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Mayor Stoney commits to enacting crisis alert, independent citizen review board

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Posted at 5:10 PM, Jun 03, 2020
and last updated 2020-06-03 17:21:21-04

RICHMOND, Va. -- Richmond Mayor Levar Stoney has committed to enacting a crisis alert to aid police in deescalating situations involving mental health crises and exploring the creation of a Citizen Review Board for the city's police department.

Stoney announced the commitments while speaking to a crowd of thousands before a march on Tuesday in protest of nationwide displays of police brutality on African-Americans and the death of George Floyd at the hands of Minneapolis police.

"The mayor is committed to this work in order to help dismantle racist systems and policies and build more just ones that provide the opportunity for all city residents to succeed and thrive," the administration announced in a press release on Wednesday.

The crisis alert, also known as a Marcus Alert, is named after Essex County Public Schools teacher and VCU graduate Marcus David Peters, who was killed in 2018 by a Richmond Police officer while experiencing a mental health crisis.

Peters was unclothed and unarmed when he charged a police officer who shot him. Peters’ family said their loved one was experiencing a mental crisis and needed help, and have been advocating for the alert and a citizen review board to be enacted since shortly after his death.

“We're not going to back down,” Peter's sister Princess Blanding told CBS 6. “We're not asking for anything that's unreasonable. We're not asking for anything that's just personal. The Marcus Alert has his name and his story behind it, but as to preserve the lives of others moving forward.”

The alert would enable the RPD and Richmond Behavioral Health Authority (RBHA) to work collaboratively on calls for service related to persons experiencing a mental or behavioral health crisis, with a focus on deescalation by law enforcement and crisis intervention by mental health experts.

In response to the recommendation by Peters’ family and community advocacy in the aftermath of his death, the Stoney administration and Richmond Police Department have been in conversation with the Richmond Behavioral Health Authority (RBHA) on the creation and implementation of a crisis alert system since 2019.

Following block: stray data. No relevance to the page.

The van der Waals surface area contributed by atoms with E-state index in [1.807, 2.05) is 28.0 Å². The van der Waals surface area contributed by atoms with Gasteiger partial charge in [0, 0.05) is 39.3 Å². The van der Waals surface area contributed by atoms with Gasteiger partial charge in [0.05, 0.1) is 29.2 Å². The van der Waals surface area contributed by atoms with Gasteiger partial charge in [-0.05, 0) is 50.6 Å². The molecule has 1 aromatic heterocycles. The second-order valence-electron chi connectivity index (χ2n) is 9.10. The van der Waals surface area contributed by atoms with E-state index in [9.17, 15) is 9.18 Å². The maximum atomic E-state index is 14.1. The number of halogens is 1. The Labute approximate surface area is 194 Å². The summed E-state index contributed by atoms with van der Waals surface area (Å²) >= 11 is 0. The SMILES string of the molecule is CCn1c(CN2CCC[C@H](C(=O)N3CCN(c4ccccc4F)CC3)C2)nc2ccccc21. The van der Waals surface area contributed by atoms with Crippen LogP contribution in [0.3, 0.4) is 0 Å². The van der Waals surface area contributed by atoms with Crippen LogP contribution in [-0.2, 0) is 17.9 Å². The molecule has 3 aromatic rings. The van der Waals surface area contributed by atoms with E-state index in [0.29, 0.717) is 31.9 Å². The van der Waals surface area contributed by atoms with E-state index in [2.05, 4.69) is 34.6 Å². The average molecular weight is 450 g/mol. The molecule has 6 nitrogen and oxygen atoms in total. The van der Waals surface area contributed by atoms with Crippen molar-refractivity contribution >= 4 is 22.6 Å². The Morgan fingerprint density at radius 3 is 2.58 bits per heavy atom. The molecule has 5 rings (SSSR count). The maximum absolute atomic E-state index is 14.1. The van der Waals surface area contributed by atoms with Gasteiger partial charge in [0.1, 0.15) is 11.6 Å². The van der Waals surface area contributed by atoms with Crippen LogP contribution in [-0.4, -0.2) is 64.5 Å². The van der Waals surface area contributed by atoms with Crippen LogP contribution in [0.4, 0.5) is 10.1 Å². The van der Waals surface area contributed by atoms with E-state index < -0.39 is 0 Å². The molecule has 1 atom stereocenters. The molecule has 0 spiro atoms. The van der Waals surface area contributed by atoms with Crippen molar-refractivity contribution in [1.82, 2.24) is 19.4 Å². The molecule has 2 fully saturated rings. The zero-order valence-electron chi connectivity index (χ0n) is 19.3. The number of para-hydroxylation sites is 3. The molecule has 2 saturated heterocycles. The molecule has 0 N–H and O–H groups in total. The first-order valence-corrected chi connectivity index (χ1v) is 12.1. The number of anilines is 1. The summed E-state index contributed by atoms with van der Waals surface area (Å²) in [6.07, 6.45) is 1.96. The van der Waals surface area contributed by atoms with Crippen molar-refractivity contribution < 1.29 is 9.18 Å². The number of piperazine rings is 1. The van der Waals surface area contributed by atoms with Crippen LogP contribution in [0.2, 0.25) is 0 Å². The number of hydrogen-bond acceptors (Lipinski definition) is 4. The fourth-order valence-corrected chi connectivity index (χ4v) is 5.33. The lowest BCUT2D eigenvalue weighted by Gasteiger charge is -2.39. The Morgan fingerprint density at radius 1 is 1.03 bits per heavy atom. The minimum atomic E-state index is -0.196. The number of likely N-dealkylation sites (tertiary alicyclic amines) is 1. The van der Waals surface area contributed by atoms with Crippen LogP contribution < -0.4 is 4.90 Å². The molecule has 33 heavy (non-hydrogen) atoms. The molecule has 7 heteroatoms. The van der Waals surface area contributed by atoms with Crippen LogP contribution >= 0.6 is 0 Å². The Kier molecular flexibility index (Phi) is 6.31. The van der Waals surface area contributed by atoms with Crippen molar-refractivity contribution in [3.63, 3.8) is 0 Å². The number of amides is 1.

Mayor Stoney plans to engage with the family of Peters in the coming weeks to further collaborative dialogue around the details of the Marcus Alert and how it will operate. The Mayor will then introduce an ordinance to Richmond City Council.

Additionally, the Stoney administration is now committed to the establishment of a Citizen Review Board, an entity independent of the police department’s internal affairs that would consist of a diverse group of stakeholders who would be able to identify issues and recommend policy changes related to policing in Richmond.

A petition to establish a Marcus Alert and CRB written by the Richmond Transparency and Accountability Project has garnered more than 50,000 signatures, and describes the CRB as an entity that would give the community the power to check the police’s behavior, both on an individual officer level and systemically.

"We need an independent body composed of our neighbors, with seats specifically reserved for Black and Brown residents, public housing tenants, and those who live in the most policed districts. We need that body to have the power to audit police data and complaints, to identify racial biases and other systemic issues in RPD’s policing, and to proactively recommend policy changes. We need it to have the power to conduct independent investigations of complaints of excessive force and officer misconduct. We believe transparency and accountability are only possible with community access and power around all our public institutions," the petition reads.

In early 2020, the city began working on steps to ensure racial equity is a core component of its policies and practices.

The city has proposed a racial equity strategy, which consists of racial equity training for staff, to include departmental equity-focused action plans, and a racial equity study to help provide the necessary road map and tools for greater inclusion and equity within city government.

“Yesterday, I marched with Richmond, for Richmond,” said Mayor Stoney. “George Floyd’s death may have happened in Minnesota, but the shock waves are bringing very valid pain to the surface in our city. Last night, Richmond told me to channel our city’s pain into reform.”

“Before the pandemic, I spent each and every day meeting Richmonders, gaining new perspectives on this city we all call home,” said Mayor Stoney. “The consensus is that some serious healing has to take place. We have so much work to do to build an equitable city and I’m committed to working with my fellow Richmonders to do so. That entails reforms to address racist systems, combating this public health crisis and addressing health inequities, and remaining committed to my administration’s priorities to life people up, including affordable housing, strong public education systems, economic empowerment, and fast and reliable public transportation.”